IQ and Pesticides: Another Important Study
By: Dr. Chuck Benbrook
The April 2012 issue of Environmental Health Perspectives (EHP) has an extraordinary paper by David Bellinger of the Children’s Hospital, Harvard Medical School, entitled “A Strategy for Comparing the Contributions of Environmental Chemicals and Other Risk Factors to Neurodevelopment of Children.” In this paper, Bellinger calculates the impact on Full-Scale IQ (FS-IQ), the most reliable measure of intelligence, of several risk factors including premature birth, autism, ADHD, diabetes, congenital heart disease, and three environmental contaminants for which there are adequate data to make an estimate of population-wide impacts on IQ — mercury, lead, and organophosphate (OP) insecticides.
Bellinger calculates and reports the total FS-IQ points lost across the nation’s 25.5 million children as a result of 15+ health risk factors and the three chemical contaminants, ranked from largest impact to smallest. The top five risk factors driving down FS-IQ —
- Preterm birth — 34,031,025
- Lead — 22,947,450
- OP Insecticides — 16,899,488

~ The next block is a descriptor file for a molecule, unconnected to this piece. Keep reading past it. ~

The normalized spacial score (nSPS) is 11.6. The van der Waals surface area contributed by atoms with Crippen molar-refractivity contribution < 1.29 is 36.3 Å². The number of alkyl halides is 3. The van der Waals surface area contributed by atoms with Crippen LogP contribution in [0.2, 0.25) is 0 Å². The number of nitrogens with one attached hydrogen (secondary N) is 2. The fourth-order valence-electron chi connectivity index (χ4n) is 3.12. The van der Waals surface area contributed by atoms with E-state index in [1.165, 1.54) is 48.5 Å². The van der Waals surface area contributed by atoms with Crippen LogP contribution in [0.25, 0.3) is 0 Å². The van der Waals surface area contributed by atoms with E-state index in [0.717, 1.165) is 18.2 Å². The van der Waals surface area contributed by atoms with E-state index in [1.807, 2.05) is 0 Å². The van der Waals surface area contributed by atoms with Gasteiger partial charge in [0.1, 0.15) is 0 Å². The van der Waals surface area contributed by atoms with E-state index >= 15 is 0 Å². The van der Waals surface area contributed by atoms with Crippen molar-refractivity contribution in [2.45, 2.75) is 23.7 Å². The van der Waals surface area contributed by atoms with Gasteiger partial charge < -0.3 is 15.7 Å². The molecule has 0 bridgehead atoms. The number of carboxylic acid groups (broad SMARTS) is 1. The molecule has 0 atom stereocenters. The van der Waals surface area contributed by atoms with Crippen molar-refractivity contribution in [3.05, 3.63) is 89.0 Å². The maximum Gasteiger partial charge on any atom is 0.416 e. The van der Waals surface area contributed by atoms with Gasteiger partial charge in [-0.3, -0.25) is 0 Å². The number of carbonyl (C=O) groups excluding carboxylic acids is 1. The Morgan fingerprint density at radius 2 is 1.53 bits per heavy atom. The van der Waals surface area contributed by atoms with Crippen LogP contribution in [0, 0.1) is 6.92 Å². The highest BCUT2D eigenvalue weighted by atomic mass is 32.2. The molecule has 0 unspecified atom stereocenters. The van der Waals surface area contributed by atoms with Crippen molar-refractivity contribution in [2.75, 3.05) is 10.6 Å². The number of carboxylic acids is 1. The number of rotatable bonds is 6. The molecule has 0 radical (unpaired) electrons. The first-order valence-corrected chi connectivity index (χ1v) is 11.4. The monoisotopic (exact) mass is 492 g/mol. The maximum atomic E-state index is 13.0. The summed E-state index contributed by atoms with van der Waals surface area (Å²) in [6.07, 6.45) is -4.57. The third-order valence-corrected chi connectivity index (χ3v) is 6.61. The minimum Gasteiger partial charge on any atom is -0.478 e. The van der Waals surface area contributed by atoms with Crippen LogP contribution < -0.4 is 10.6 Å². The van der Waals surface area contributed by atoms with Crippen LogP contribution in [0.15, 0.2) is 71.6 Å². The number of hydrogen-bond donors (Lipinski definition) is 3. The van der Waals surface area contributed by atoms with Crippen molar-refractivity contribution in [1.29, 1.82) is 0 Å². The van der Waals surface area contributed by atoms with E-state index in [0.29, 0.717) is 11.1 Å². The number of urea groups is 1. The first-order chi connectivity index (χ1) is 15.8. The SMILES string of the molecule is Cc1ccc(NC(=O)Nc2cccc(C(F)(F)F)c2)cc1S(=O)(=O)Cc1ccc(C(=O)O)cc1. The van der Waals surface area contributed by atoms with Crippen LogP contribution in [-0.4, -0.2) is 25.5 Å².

- ADHD – 16,799,400
- Iron deficiency – 9,409,500
It is worth emphasizing, as well, that several studies have implicated pre-natal exposures to OP insecticides as risk factors in contributing to pre-term birth, ADHD, and autism! The lifetime economic impact triggered by loss of IQ is measured in the billions of dollars and the share of loss attributed to pre-natal OP exposures in the hundreds of millions.
For years, we have been told there are no credible data or studies documenting any adverse impact of pesticide on human health. And even when supporters of pesticides acknowledge there might have been a few, isolated impacts, they argue the overall benefits exceed the risks. Now, there is clear and compelling data documenting adverse impacts that translate into enormous economic costs that dwarf even the most generous estimates of OP pesticide benefits.